The minor league advocates finally prevailed Sunday.
After Mejia tossed a scoreless relief inning in a 4-0 rubber-game loss to the Yankees in the Subway Series, the Mets announced the 20-year-old right-hander was being dispatched to Double-A Binghamton to resume his grooming as a starting pitcher. Mejia is slated to start for the first time this season on Wednesday for Binghamton against New Britain.
Right-handed reliever Bobby Parnell will join the Mets on Tuesday from Triple-A Buffalo.
Mejia had been so impressive in spring training -- and the Mets' bullpen looked so underwhelming -- manager Jerry Manuel had successfully lobbied for Mejia to break camp with the team as a reliever.
However, Manuel acknowledged, Mejia had not recently stepped up and assumed the eighth-inning role as had been planned by this point. And given his relative lack of use -- he has now tossed only 4 2/3 innings this month -- the Mets opted to ensure Mejia get optimal development time as a starting pitcher.
"We see him long-term as a starter," said general manager Omar Minaya, who downplayed the suggestion that Mejia's nearly three months in the majors stunted his development.
Regardless, the major league service clearly did not allow Mejia to develop his curveball and changeup as he'll need to do in the minors. With the Mets, the premium for a reliever is throwing strikes. And given Mejia has a 95-mph fastball with natural cutting action, the rookie needed to concentrate on throwing that pitch in games rather than dabble with work-in-progress secondary pitches.
"Just the overall experience of being in the major leagues, that part of that mental development is great for him," Minaya said. "I think that when we broke camp in spring training, we had to put him on the team because the way he was throwing, he was the best reliever we had going at the time. Other guys have picked it up, and we feel much more comfortable with some of the guys picking it up."
Specifically regarding Mejia, Minaya added: "We feel comfortable there has been some development up here and he has helped us in different situations."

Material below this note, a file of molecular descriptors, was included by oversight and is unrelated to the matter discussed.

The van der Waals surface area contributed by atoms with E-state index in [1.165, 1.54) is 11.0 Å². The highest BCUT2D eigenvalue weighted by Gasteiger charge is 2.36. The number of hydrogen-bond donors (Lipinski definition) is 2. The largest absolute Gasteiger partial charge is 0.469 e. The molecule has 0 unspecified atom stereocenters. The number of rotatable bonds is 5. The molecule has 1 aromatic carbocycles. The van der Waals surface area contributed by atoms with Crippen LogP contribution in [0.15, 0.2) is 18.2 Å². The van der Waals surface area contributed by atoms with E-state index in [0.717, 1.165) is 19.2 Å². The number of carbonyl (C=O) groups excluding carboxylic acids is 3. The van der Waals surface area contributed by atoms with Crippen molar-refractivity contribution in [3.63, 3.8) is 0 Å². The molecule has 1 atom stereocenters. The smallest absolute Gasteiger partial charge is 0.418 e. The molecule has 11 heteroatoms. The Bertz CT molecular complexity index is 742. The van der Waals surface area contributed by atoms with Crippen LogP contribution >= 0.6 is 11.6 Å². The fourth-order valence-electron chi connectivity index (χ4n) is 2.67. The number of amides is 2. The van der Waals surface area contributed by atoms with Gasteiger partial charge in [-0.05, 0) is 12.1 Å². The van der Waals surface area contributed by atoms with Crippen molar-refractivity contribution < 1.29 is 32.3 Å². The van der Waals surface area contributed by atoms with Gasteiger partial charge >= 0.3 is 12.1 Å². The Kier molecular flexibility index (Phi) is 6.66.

Mejia was 0-2 with a 3.25 ERA in 30 appearances. He allowed 29 hits, struck out 17, walked 15 and hit three batters in 27 2/3 innings.
Minaya said Mejia requested Binghamton over Triple-A Buffalo, although the organization wanted him to work with Double-A pitching coach Mark Brewer anyway.
"I told him I don't want to go to Triple-A, because I think Triple-A is too cold," Mejia said regarding Buffalo, which actually is quite temperate in the summer.
Minaya insisted the decision to demote Mejia had been in the works for a while, and was not influenced by needing rotation options now that John Maine's rehab tour has been aborted because of continued shoulder issues.
Pitching coach Dan Warthen predicted Mejia would have an impact in the majors again this season, although whether that's as a starting pitcher remains to be seen. Mejia may go to winter ball as well to continue his development as a starter with an eye toward breaking camp in 2011 in the rotation.
"By all means," Warthen said about Mejia returning this season as a three-pitch pitcher. "As a starter? We'll see what happens. But we'll see Mejia again.
"He's made great improvement on the changeup. He's worked his curveball almost every day. He's still not consistent with the release points, and he changes his arm slot a little bit. That's the biggest part -- we want to see his curveball, because it is a quality pitch."
Said Minaya: "By stretching him out, he's going to be able to throw those pitches. The only way he's going to get better is by throwing them."
Mejia did not indicate any displeasure with the move, partly because he envisions himself as a starting pitcher.
"I'll come back," Mejia said. "... I think I did my job. I don't think they sent me because I didn't do my job."